DVDs In Brief: October 20, 2010

DVDs In Brief: October 20, 2010

The Predator series has already been strip-mined for two features, two Aliens crossovers, and countless comic books and other media; the franchise seemingly has no creative life left. But the reboot has an intriguingly pulpy premise: What if Earth’s greatest hunters were turned into unwilling huntees in the Predators’ most dangerous game? Too bad the passable Predators (Fox) doesn’t have any sense of humor about it…

Nicole Holofcener’s ongoing exploration of the minor existential crises of upper-middle-class white people continues with Please Give (Sony), a wry, beautifully observed comedy-drama. Catherine Keener stars as the guilt-stricken proprietor of an upscale resale store, and the film focuses on her and husband Oliver Platt dealing with the granddaughters (Rebecca Hall and Amanda Peet) of her irritable old next-door neighbor, whose apartment they want to snap up to build an addition to their condo…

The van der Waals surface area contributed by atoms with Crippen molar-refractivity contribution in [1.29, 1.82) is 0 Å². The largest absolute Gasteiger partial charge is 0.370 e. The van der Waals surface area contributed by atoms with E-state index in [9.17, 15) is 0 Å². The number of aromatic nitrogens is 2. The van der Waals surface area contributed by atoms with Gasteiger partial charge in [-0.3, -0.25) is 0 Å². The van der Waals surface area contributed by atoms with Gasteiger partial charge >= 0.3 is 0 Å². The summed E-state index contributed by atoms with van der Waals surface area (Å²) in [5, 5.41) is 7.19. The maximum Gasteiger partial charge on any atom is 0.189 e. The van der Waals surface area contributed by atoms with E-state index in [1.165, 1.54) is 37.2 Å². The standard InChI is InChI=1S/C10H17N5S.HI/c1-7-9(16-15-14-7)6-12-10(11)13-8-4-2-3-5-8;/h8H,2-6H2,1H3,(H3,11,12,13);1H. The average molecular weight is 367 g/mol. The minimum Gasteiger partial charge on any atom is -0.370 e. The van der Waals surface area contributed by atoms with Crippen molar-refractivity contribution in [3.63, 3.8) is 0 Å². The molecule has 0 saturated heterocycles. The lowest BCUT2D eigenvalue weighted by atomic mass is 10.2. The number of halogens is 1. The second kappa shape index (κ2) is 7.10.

Parents looking to educate their children on sea life will likely be disappointed by Oceans (Buena Vista), the latest Earth Day documentary from the Disneynature label. But parents who want their children to appreciate art will find plenty to admire in the film, which was co-directed by Jacques Perrin, the Frenchman responsible for the similarly beautiful bird odyssey Winged Migration. Through his lens, things as plain as a crustacean eggs become a crystalline planet…

Given the current political climate, it's certainly possible that someone dedicated both to history and to layered, nuanced depth could have crafted an intelligent polemic out of the story of the ancient Roman astronomer Hypatia, an obscure martyr to an era when pagans and Christians clashed for control of the Roman Empire. But the barely released Agora (Lionsgate) fumbles on all counts with its broad, shallow, hand-wringing version of the story, which discounts history and storytelling logic alike in its rush to mine emotion out of the story. Rachel Weisz makes for a sympathetic, dedicated Hypatia, but the silly shrillness of the film around her does her no favors.